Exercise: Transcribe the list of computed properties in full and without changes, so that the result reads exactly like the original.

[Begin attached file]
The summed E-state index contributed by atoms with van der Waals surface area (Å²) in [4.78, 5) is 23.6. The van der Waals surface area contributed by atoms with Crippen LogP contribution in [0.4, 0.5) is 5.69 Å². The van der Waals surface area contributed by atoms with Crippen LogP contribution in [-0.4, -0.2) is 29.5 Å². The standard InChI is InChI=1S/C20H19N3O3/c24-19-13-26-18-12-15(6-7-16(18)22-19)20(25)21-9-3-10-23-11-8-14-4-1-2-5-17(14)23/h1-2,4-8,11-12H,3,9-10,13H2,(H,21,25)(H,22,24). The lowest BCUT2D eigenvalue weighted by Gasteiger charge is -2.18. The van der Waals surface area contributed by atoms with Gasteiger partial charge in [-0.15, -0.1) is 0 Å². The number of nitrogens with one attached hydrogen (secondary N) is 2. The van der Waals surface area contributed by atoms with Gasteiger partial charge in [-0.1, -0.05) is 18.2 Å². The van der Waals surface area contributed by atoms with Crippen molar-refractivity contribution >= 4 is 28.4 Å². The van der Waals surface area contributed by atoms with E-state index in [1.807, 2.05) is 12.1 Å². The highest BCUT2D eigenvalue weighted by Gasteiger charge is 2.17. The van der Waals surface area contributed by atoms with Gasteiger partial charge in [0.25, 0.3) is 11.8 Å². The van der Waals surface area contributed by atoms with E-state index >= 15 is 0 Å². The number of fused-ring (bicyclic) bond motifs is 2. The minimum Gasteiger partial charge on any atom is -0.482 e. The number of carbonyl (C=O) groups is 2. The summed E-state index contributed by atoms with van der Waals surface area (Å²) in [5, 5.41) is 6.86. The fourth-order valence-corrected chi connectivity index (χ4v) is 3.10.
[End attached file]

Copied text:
The summed E-state index contributed by atoms with van der Waals surface area (Å²) in [4.78, 5) is 23.6. The van der Waals surface area contributed by atoms with Crippen LogP contribution in [0.4, 0.5) is 5.69 Å². The van der Waals surface area contributed by atoms with Crippen LogP contribution in [-0.4, -0.2) is 29.5 Å². The standard InChI is InChI=1S/C20H19N3O3/c24-19-13-26-18-12-15(6-7-16(18)22-19)20(25)21-9-3-10-23-11-8-14-4-1-2-5-17(14)23/h1-2,4-8,11-12H,3,9-10,13H2,(H,21,25)(H,22,24). The lowest BCUT2D eigenvalue weighted by Gasteiger charge is -2.18. The van der Waals surface area contributed by atoms with Gasteiger partial charge in [-0.15, -0.1) is 0 Å². The number of nitrogens with one attached hydrogen (secondary N) is 2. The van der Waals surface area contributed by atoms with Gasteiger partial charge in [-0.1, -0.05) is 18.2 Å². The van der Waals surface area contributed by atoms with Crippen molar-refractivity contribution >= 4 is 28.4 Å². The van der Waals surface area contributed by atoms with E-state index in [1.807, 2.05) is 12.1 Å². The highest BCUT2D eigenvalue weighted by Gasteiger charge is 2.17. The van der Waals surface area contributed by atoms with Gasteiger partial charge in [0.25, 0.3) is 11.8 Å². The van der Waals surface area contributed by atoms with E-state index >= 15 is 0 Å². The number of fused-ring (bicyclic) bond motifs is 2. The minimum Gasteiger partial charge on any atom is -0.482 e. The number of carbonyl (C=O) groups is 2. The summed E-state index contributed by atoms with van der Waals surface area (Å²) in [5, 5.41) is 6.86. The fourth-order valence-corrected chi connectivity index (χ4v) is 3.10.